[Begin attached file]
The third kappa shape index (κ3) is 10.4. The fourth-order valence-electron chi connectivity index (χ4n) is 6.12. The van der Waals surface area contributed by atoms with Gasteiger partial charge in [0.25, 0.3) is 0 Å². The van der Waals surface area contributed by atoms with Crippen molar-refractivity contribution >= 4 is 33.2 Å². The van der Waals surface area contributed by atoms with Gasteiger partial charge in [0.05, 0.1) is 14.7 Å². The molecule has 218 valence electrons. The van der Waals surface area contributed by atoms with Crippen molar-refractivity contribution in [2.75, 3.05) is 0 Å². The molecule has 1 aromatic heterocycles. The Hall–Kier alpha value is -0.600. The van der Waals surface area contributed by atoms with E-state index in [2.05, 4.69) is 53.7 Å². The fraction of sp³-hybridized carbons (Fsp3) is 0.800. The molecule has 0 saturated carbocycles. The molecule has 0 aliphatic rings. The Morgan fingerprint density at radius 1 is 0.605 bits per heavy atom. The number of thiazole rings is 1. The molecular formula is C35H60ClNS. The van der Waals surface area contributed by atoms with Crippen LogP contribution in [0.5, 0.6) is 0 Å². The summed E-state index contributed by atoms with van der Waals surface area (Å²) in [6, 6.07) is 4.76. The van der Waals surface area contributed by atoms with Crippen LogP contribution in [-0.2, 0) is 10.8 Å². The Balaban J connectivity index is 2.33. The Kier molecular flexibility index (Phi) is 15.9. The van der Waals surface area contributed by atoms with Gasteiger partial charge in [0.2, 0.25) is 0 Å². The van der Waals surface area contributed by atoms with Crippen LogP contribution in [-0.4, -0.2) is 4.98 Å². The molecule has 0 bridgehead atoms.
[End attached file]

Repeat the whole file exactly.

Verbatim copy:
The third kappa shape index (κ3) is 10.4. The fourth-order valence-electron chi connectivity index (χ4n) is 6.12. The van der Waals surface area contributed by atoms with Gasteiger partial charge in [0.25, 0.3) is 0 Å². The van der Waals surface area contributed by atoms with Crippen molar-refractivity contribution >= 4 is 33.2 Å². The van der Waals surface area contributed by atoms with Gasteiger partial charge in [0.05, 0.1) is 14.7 Å². The molecule has 218 valence electrons. The van der Waals surface area contributed by atoms with Crippen molar-refractivity contribution in [2.75, 3.05) is 0 Å². The molecule has 1 aromatic heterocycles. The Hall–Kier alpha value is -0.600. The van der Waals surface area contributed by atoms with E-state index in [2.05, 4.69) is 53.7 Å². The fraction of sp³-hybridized carbons (Fsp3) is 0.800. The molecule has 0 saturated carbocycles. The molecule has 0 aliphatic rings. The Morgan fingerprint density at radius 1 is 0.605 bits per heavy atom. The number of thiazole rings is 1. The molecular formula is C35H60ClNS. The van der Waals surface area contributed by atoms with Crippen LogP contribution in [0.5, 0.6) is 0 Å². The summed E-state index contributed by atoms with van der Waals surface area (Å²) in [6, 6.07) is 4.76. The van der Waals surface area contributed by atoms with Crippen LogP contribution in [-0.2, 0) is 10.8 Å². The Balaban J connectivity index is 2.33. The Kier molecular flexibility index (Phi) is 15.9. The van der Waals surface area contributed by atoms with Gasteiger partial charge in [0.2, 0.25) is 0 Å². The van der Waals surface area contributed by atoms with Crippen LogP contribution in [-0.4, -0.2) is 4.98 Å². The molecule has 0 bridgehead atoms.